What inspired Shakespeare? Did he have a muse in the form of the writings of Montaigne? Stephen Greenblatt thinks so and that is the subject of his interview with Charlie Rose where they discuss his book Shakespeare's Montaigne. A book about William Shakespeare and his reading of Montaigne.
Michel de Montaigne was a French nobleman that Shakespeare never met, although they lived during the same times. There is some evidence that he read Montaigne's essays and drew influence for some of the characters in his plays after what he read.
Born in France at Château de Montaigne in the year 1533 Montaigne was sent to live with a peasant family until he was three years old in order for him to understand what that life is like. After returning to his parents his tutor, servants, and anyone else that talked to him were instructed to only speak with him in Latin. In this way Latin became his first language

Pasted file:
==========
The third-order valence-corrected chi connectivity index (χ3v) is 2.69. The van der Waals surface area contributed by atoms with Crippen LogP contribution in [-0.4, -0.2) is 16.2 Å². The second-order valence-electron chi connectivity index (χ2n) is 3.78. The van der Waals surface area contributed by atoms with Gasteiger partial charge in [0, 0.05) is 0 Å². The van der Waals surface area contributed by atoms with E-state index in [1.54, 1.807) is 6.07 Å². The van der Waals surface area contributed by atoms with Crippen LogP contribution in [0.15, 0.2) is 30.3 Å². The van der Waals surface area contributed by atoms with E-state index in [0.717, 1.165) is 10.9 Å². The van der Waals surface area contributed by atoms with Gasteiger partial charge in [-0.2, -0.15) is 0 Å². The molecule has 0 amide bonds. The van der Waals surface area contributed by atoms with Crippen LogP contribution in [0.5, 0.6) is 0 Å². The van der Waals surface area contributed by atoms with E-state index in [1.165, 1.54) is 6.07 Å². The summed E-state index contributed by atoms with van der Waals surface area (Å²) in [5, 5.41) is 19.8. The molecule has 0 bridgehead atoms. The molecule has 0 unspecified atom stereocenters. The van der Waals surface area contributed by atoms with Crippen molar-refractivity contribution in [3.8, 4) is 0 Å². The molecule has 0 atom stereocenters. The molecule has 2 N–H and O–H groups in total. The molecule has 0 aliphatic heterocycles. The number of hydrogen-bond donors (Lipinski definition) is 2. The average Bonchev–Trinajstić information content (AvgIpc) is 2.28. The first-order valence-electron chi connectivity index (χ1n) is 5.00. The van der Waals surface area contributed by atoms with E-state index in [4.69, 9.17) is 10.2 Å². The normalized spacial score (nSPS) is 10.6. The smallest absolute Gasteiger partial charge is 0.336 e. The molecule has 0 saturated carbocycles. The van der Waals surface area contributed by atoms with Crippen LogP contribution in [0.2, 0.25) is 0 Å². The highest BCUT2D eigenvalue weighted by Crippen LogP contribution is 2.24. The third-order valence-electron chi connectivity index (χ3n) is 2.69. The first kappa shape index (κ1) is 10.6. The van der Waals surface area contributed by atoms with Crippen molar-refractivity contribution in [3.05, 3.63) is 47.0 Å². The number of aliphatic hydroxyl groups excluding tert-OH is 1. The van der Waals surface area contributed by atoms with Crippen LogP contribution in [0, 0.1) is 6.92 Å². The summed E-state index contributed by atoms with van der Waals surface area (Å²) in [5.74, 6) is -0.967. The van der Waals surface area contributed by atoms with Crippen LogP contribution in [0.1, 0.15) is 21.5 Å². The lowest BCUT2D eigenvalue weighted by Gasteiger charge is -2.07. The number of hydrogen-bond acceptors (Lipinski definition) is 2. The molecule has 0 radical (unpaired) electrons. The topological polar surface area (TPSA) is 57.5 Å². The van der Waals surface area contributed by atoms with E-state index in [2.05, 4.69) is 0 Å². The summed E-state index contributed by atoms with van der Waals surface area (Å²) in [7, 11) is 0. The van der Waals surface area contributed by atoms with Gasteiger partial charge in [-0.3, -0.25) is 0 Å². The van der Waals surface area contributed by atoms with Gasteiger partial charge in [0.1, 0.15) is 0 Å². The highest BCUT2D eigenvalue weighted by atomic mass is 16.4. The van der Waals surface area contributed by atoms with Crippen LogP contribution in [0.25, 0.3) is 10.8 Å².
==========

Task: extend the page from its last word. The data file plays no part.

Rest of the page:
Château de Montaigne, Montaigne's family home (Photo credit: Wikipedia)
By thirteen years of age he had graduated from Collège de Guyenne and began to study law. Nearing his forties, with a career in law and as a statesman behind him, he retired. That's when he began to write his essays. Setting himself up in a room of a tower in the family's chateau (which is reminiscent of the Biltmore Estate here in the Carolinas) he began to write. He wrote deeply personal and transparent accounts of himself, the people he knew, and the human condition.
Is this what inspired Shakespeare? Listen to the conversation below and see what you think.